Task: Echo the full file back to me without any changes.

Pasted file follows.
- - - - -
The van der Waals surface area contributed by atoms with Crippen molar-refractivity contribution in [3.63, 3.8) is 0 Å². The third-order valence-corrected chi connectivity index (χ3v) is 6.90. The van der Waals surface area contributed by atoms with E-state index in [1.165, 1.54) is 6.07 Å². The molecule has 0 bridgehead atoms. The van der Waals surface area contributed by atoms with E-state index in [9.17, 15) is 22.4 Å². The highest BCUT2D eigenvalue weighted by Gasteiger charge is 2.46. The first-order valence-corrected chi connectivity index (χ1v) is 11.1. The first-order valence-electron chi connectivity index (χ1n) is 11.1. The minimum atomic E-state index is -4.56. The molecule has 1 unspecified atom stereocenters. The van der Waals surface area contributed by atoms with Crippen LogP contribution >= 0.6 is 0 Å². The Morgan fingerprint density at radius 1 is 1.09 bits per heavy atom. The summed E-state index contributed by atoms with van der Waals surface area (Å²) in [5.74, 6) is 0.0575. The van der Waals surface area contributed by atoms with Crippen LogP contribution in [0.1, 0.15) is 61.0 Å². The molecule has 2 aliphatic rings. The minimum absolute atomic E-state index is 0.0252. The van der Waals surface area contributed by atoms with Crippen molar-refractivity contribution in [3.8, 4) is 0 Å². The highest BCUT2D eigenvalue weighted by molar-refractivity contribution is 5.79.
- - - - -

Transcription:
The van der Waals surface area contributed by atoms with Crippen molar-refractivity contribution in [3.63, 3.8) is 0 Å². The third-order valence-corrected chi connectivity index (χ3v) is 6.90. The van der Waals surface area contributed by atoms with E-state index in [1.165, 1.54) is 6.07 Å². The molecule has 0 bridgehead atoms. The van der Waals surface area contributed by atoms with E-state index in [9.17, 15) is 22.4 Å². The highest BCUT2D eigenvalue weighted by Gasteiger charge is 2.46. The first-order valence-corrected chi connectivity index (χ1v) is 11.1. The first-order valence-electron chi connectivity index (χ1n) is 11.1. The minimum atomic E-state index is -4.56. The molecule has 1 unspecified atom stereocenters. The van der Waals surface area contributed by atoms with Crippen LogP contribution >= 0.6 is 0 Å². The Morgan fingerprint density at radius 1 is 1.09 bits per heavy atom. The summed E-state index contributed by atoms with van der Waals surface area (Å²) in [5.74, 6) is 0.0575. The van der Waals surface area contributed by atoms with Crippen LogP contribution in [0.1, 0.15) is 61.0 Å². The molecule has 2 aliphatic rings. The minimum absolute atomic E-state index is 0.0252. The van der Waals surface area contributed by atoms with Crippen molar-refractivity contribution in [3.8, 4) is 0 Å². The highest BCUT2D eigenvalue weighted by molar-refractivity contribution is 5.79.